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For Sale: Abandoned Connecticut Village

Legend has it -- and auctioneers have exploited the notion -- that Johnsonville is haunted.

Online bidding begins on Tuesday for an entire village in Connecticut named Johnsonville, an abandoned village in the Moodus section of East Haddam.

In the 1870s, it was a thriving mill town, using the power of the Moodus River to make twine for fishing nets. In the 1960s, aerospace millionaire Raymond Scmitt purchased most of the property in town, including the last twine mill, and brought in Victorian homes, a chapel, and a steamboat, remaking Johnsonville into a Victorian era-themed tourist attraction. The quaint setting made Johnsonville a local mecca for wedding celebrations.

Credit RM Bradley Co.
The entire village of Johnsonville is on the auction block. Johnsonville is part of East Haddam.

A dispute with town officials in 1994 caused Schmitt to abruptly shut down the village. Schmitt died in 1998, and the land was purchased by developers who had hoped to build apartments on the site. A lack of sewers thwarted that plan.

A hotel developer then bought the 62-acre parcel, but later decided to sell the land.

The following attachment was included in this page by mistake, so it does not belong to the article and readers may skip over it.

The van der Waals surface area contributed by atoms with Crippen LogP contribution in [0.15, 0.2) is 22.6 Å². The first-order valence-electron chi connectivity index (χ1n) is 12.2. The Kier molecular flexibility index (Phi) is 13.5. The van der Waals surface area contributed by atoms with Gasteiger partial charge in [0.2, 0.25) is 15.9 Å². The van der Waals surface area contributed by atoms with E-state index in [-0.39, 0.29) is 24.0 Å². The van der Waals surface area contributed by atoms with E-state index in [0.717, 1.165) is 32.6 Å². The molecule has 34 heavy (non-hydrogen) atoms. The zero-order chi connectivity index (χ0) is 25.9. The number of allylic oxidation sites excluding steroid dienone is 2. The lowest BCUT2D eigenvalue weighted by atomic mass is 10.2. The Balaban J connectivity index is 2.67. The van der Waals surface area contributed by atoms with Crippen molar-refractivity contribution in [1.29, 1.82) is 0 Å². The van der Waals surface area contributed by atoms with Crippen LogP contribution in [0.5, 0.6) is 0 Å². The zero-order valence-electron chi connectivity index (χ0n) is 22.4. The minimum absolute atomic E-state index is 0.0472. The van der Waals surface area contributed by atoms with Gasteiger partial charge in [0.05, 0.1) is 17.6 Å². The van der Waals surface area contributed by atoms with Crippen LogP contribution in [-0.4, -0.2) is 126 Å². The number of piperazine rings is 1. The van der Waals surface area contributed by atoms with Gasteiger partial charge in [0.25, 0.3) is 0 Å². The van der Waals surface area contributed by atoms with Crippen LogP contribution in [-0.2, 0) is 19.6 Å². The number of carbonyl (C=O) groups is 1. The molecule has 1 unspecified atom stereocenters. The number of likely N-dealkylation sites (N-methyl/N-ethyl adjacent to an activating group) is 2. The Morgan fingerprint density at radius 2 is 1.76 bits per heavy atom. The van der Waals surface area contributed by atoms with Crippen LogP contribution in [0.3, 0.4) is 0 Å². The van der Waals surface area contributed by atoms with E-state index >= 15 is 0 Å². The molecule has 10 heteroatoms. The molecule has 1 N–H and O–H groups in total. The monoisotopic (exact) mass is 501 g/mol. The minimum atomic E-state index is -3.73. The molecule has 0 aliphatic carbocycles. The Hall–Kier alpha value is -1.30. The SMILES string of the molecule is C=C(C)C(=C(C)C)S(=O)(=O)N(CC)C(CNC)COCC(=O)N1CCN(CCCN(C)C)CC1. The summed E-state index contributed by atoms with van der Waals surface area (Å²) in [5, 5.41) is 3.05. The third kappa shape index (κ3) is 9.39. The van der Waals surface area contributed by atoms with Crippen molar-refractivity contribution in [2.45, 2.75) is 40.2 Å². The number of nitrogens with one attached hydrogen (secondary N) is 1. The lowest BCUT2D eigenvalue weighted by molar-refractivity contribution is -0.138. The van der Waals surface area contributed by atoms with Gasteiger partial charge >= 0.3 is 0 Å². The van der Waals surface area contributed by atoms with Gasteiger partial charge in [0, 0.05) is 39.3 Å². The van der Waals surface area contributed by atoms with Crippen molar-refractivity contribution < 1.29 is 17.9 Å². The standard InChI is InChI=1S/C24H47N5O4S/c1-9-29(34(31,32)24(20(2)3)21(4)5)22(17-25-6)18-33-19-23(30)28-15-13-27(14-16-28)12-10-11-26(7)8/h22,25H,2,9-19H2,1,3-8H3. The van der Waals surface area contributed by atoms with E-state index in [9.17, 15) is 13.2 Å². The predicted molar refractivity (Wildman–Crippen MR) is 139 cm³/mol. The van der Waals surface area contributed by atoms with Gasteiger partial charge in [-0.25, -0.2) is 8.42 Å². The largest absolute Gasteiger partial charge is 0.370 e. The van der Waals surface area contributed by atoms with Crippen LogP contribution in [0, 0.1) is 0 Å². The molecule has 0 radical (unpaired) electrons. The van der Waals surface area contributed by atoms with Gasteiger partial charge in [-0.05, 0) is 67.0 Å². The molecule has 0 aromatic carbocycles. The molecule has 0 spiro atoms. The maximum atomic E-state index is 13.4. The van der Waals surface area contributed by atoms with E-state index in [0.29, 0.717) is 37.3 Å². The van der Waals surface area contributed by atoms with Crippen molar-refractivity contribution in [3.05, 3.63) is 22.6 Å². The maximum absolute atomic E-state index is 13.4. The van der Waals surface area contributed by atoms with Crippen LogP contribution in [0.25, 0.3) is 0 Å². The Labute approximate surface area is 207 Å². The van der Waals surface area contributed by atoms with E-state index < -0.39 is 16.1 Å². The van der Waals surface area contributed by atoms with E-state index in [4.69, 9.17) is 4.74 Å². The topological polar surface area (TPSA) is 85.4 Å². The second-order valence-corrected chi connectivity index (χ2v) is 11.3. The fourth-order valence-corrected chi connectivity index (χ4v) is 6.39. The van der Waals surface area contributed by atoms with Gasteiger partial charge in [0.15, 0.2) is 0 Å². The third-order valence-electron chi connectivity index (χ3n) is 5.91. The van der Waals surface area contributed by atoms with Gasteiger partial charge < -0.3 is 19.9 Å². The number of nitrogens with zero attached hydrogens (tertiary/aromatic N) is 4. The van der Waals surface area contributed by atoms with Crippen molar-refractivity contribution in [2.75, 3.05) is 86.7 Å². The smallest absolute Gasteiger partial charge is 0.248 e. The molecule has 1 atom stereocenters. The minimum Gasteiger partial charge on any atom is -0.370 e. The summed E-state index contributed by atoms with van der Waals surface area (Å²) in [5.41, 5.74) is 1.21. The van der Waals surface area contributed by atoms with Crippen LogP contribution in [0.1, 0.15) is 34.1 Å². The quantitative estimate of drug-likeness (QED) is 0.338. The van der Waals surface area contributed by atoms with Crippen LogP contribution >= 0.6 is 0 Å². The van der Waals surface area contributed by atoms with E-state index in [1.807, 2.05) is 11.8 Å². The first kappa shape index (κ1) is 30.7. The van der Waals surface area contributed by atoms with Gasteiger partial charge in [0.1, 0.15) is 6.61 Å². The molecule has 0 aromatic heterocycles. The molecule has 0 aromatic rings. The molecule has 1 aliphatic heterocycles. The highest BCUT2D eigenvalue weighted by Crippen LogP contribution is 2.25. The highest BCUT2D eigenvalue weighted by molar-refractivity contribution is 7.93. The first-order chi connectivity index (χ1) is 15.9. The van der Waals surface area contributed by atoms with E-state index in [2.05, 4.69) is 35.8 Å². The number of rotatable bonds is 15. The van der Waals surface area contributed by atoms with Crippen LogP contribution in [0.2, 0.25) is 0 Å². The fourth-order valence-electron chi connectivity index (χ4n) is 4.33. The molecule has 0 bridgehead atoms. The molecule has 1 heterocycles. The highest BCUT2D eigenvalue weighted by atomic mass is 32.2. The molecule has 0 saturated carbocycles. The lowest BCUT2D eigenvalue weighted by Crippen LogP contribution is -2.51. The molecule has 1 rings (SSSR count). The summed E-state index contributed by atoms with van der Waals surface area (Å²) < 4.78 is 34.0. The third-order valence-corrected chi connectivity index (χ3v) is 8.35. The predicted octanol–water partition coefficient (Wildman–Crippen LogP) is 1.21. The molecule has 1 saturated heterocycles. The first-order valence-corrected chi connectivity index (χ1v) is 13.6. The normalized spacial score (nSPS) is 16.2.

For 20 years, Johnsonville has been abandoned.

The village has a general store, a chapel, a meeting house, a covered bridge, and several homes. "It survives today as a pretty good representation of a little mill village," said The Day columnist David Collins, who recently wrote an article about Johnsonville. Legend has it -- and auctioneers have exploited the notion -- that Johnsonville is haunted.

RM Bradley Co.

Collins said the little village is far from scary. "The buildings are all empty, but it looks pretty good. Obviously, some paint work [is needed] here and there, and some shutters are off here and there, but I wouldn't say it was a creepy Halloween feeling," he said. "In general, it looks pretty interesting, pretty good."

Bidding is taking place on the online auction site auction.com. In case you're wondering -- or perhaps you're in the market for an abandoned Victorian mill village -- bidding begins at $800,000, and continues through Thursday.

Ray Hardman is Connecticut Public’s Arts and Culture Reporter. He is the host of CPTV’s Emmy-nominated original series “Where Art Thou?” Listeners to Connecticut Public Radio may know Ray as the local voice of “Morning Edition”, and later of “All Things Considered.”

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